"Muslims teach their children to hate"

As the Washington Post reported yesterday, the Council on American-Islamic Relations has sponsored a survey on perceptions of Muslims in the US, in which almost one third of respondents associate the term Muslim with a "negative image" (and only 2% with something positive). You can also see the entire survey here.

I find something like this interesting because it raises such a host of related questions. The way Islam is portrayed in the Western media for example, which is almost always as violent or irrational. Not to say that Islam can't be very intolerant and isn't used to spread intolerance (Muslims should ask themselves why about half of the American respondents said "Islam oppresses women.") But I don't think it's the case with Islam more than with any other religion. I mean, when we talk about Islam as a violent religion, have we forgotten the Crusades? the Inquisition? Abortion clinic bombings?

Also, the way all conflict in the Middle East is reduced to religion. The Palestinians happen to be Muslims, but the violence in the Occupied Territories has to do with nationalism, not religion. That goes for a lot of Arab countries, where the roots of violent action are more political/social/economic, and religious terminology is used to frame and give legitimacy to grievances.

Finally, I think the current US administration bears a lot of responsibility for negative stereotypes about Muslims. Bush has made several disclaimers about how all Muslims are not terrorists. But if you want to be running a perpetual and amorphous war, and you want to drum up support for it, then you need a perpetual and amorphous enemy, and all the talk of "evil-doers" and "thugs" and "ideology of hate" has rendered the entire Middle East, in many Americans' minds, one large hotbed of fanatical, freedom-hating, inhuman terrorists. This is convenient.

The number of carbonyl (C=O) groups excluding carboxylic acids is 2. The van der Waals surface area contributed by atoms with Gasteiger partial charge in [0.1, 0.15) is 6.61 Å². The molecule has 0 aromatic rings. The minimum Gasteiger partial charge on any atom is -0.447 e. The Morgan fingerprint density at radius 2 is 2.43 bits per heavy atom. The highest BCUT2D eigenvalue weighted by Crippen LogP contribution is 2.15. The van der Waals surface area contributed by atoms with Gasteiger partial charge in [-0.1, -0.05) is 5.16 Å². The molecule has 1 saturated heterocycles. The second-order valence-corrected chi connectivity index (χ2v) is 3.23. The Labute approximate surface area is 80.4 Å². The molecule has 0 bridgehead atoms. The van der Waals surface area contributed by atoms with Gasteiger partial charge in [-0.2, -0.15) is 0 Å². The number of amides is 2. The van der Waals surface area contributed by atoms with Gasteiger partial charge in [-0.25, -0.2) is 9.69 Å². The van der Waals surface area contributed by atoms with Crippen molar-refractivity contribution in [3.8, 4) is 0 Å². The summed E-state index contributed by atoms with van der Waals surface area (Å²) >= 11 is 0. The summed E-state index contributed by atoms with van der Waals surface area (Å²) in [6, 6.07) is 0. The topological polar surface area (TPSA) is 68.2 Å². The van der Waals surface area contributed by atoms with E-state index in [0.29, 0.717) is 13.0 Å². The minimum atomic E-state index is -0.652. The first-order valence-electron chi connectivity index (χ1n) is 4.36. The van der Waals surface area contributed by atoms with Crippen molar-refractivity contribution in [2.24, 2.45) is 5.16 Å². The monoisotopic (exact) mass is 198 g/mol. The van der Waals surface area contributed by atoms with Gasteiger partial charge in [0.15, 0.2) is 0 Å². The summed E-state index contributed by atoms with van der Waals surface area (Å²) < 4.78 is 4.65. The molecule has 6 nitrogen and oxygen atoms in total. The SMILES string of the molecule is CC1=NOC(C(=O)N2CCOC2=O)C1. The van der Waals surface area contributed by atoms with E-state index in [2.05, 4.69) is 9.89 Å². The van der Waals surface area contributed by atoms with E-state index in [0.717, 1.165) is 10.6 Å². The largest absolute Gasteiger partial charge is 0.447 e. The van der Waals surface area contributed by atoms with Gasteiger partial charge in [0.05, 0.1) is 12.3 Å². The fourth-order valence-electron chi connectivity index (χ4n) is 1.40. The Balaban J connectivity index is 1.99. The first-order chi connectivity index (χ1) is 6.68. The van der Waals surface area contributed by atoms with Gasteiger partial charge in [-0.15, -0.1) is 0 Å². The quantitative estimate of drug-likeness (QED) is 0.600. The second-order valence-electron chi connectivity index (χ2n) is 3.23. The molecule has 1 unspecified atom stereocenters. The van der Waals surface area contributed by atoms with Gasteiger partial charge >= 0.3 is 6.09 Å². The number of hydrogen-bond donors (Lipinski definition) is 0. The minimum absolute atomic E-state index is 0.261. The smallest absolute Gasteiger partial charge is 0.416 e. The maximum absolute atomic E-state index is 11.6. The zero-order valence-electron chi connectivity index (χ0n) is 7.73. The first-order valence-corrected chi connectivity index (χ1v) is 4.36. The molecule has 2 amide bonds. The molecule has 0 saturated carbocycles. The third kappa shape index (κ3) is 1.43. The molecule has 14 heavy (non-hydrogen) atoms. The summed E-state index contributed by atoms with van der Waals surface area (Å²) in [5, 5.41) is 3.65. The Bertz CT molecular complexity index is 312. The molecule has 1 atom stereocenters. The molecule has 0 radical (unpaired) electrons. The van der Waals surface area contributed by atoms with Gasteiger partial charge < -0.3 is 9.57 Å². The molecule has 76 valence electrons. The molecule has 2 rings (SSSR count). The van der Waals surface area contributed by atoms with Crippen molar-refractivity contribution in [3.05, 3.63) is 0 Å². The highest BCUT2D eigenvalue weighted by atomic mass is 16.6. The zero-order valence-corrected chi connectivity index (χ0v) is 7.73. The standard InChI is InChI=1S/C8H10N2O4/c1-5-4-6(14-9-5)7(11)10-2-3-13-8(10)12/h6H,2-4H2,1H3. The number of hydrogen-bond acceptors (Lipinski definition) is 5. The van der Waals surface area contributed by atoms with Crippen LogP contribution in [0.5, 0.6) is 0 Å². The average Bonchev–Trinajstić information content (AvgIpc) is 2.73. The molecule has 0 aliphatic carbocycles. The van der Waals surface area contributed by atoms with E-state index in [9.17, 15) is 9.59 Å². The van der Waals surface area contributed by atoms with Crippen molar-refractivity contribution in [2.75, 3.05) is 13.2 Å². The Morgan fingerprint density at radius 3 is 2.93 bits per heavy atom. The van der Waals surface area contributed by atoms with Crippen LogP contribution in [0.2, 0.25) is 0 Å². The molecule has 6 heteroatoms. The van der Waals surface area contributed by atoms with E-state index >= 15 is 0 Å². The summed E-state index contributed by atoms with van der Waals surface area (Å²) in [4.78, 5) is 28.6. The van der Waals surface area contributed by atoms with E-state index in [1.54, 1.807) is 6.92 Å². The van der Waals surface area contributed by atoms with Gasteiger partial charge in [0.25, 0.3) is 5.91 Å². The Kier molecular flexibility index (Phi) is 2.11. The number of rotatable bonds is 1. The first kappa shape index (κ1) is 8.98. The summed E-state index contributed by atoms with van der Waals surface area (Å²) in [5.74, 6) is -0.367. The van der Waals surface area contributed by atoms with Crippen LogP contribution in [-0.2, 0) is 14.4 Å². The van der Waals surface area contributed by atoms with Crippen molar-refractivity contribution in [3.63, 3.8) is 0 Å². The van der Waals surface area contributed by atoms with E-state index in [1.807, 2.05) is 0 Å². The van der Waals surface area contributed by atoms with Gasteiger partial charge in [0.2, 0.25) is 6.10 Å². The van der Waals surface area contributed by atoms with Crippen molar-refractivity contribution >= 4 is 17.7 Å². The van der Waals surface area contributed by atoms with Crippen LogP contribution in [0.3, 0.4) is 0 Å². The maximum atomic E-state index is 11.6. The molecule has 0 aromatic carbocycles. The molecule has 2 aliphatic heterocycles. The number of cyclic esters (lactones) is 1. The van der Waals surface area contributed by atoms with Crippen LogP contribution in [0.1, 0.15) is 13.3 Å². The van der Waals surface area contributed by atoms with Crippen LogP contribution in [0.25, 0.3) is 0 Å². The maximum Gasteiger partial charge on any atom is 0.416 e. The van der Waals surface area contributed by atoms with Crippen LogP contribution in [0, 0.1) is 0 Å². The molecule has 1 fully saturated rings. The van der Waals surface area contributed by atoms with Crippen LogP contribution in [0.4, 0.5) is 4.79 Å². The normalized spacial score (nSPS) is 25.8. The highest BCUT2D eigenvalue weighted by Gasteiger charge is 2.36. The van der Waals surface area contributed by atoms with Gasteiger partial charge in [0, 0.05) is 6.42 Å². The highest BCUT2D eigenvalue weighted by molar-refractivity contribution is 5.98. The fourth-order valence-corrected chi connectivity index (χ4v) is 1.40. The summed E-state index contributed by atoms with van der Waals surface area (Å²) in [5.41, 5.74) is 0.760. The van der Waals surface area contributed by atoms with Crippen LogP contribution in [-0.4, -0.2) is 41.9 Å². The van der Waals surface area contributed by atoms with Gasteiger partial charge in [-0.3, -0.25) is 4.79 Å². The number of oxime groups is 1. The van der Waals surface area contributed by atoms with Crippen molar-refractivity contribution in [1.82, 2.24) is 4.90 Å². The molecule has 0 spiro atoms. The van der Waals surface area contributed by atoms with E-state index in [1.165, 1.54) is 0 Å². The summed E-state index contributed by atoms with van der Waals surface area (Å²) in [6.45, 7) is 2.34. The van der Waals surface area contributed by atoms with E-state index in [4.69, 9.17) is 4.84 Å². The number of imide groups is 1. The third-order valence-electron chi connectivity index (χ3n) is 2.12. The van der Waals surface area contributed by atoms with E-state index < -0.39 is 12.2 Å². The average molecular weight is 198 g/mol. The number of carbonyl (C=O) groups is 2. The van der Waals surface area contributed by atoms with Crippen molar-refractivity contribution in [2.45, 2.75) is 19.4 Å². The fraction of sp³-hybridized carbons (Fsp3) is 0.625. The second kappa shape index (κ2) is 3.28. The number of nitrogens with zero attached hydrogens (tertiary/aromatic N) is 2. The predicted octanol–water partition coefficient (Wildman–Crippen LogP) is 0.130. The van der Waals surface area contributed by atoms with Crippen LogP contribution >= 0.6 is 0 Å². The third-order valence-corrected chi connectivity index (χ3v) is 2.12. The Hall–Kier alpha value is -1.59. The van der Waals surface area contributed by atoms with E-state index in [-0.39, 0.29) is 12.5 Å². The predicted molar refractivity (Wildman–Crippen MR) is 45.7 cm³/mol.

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Ursula Lindsey

Ursula Lindsey is the managing editor of the Arabist blog. She writes about culture, education and politics in the Arab world. She lived in Cairo from 2002 to 2013 and got her start at the ground-breaking independent magazine Cairo Times. She was the culture editor of Cairo magazine in 2005-2006 and served as special projects editor at the independent news site Mada Masr in 2013-2014. She is the Chronicle of Higher Education's Middle East correspondent. She contributes to the BBC-PRI radio program The World, and has written for Newsweek, The New York Times, The New Yorker online, Bookforum and the blog of the London Review of Books.